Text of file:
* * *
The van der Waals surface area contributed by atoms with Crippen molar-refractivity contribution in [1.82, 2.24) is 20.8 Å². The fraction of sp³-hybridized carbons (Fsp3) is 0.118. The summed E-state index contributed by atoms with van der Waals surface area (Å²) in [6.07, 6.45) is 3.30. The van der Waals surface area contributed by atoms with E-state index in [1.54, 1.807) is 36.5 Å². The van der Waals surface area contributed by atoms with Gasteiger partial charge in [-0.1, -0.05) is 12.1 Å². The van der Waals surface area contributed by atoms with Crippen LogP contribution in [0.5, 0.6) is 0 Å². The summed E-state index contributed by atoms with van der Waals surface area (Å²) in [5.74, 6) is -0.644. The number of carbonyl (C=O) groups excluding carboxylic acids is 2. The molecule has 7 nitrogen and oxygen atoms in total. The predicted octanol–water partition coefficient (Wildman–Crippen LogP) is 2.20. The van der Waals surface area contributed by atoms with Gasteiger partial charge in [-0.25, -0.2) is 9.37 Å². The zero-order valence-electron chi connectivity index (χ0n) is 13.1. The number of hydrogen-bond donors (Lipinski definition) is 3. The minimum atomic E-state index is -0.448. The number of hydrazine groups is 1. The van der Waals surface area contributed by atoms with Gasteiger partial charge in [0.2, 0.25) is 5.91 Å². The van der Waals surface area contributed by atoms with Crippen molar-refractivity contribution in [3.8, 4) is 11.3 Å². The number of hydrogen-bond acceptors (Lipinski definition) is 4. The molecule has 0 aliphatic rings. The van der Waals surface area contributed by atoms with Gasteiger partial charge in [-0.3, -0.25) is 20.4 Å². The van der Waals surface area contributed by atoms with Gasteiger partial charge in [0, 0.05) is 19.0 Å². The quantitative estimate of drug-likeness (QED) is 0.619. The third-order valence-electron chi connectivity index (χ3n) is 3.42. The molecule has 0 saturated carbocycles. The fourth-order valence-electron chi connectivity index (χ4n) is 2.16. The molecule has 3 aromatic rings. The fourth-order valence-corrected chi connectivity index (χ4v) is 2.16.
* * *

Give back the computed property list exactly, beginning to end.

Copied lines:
The van der Waals surface area contributed by atoms with Crippen molar-refractivity contribution in [1.82, 2.24) is 20.8 Å². The fraction of sp³-hybridized carbons (Fsp3) is 0.118. The summed E-state index contributed by atoms with van der Waals surface area (Å²) in [6.07, 6.45) is 3.30. The van der Waals surface area contributed by atoms with E-state index in [1.54, 1.807) is 36.5 Å². The van der Waals surface area contributed by atoms with Gasteiger partial charge in [-0.1, -0.05) is 12.1 Å². The van der Waals surface area contributed by atoms with Crippen LogP contribution in [0.5, 0.6) is 0 Å². The summed E-state index contributed by atoms with van der Waals surface area (Å²) in [5.74, 6) is -0.644. The number of carbonyl (C=O) groups excluding carboxylic acids is 2. The molecule has 7 nitrogen and oxygen atoms in total. The predicted octanol–water partition coefficient (Wildman–Crippen LogP) is 2.20. The van der Waals surface area contributed by atoms with Gasteiger partial charge in [-0.25, -0.2) is 9.37 Å². The zero-order valence-electron chi connectivity index (χ0n) is 13.1. The number of hydrogen-bond donors (Lipinski definition) is 3. The minimum atomic E-state index is -0.448. The number of hydrazine groups is 1. The van der Waals surface area contributed by atoms with Gasteiger partial charge in [0.2, 0.25) is 5.91 Å². The van der Waals surface area contributed by atoms with Crippen molar-refractivity contribution in [3.8, 4) is 11.3 Å². The number of hydrogen-bond acceptors (Lipinski definition) is 4. The molecule has 0 aliphatic rings. The van der Waals surface area contributed by atoms with Gasteiger partial charge in [-0.3, -0.25) is 20.4 Å². The van der Waals surface area contributed by atoms with Gasteiger partial charge in [0, 0.05) is 19.0 Å². The quantitative estimate of drug-likeness (QED) is 0.619. The third-order valence-electron chi connectivity index (χ3n) is 3.42. The molecule has 0 saturated carbocycles. The fourth-order valence-electron chi connectivity index (χ4n) is 2.16. The molecule has 3 aromatic rings. The fourth-order valence-corrected chi connectivity index (χ4v) is 2.16.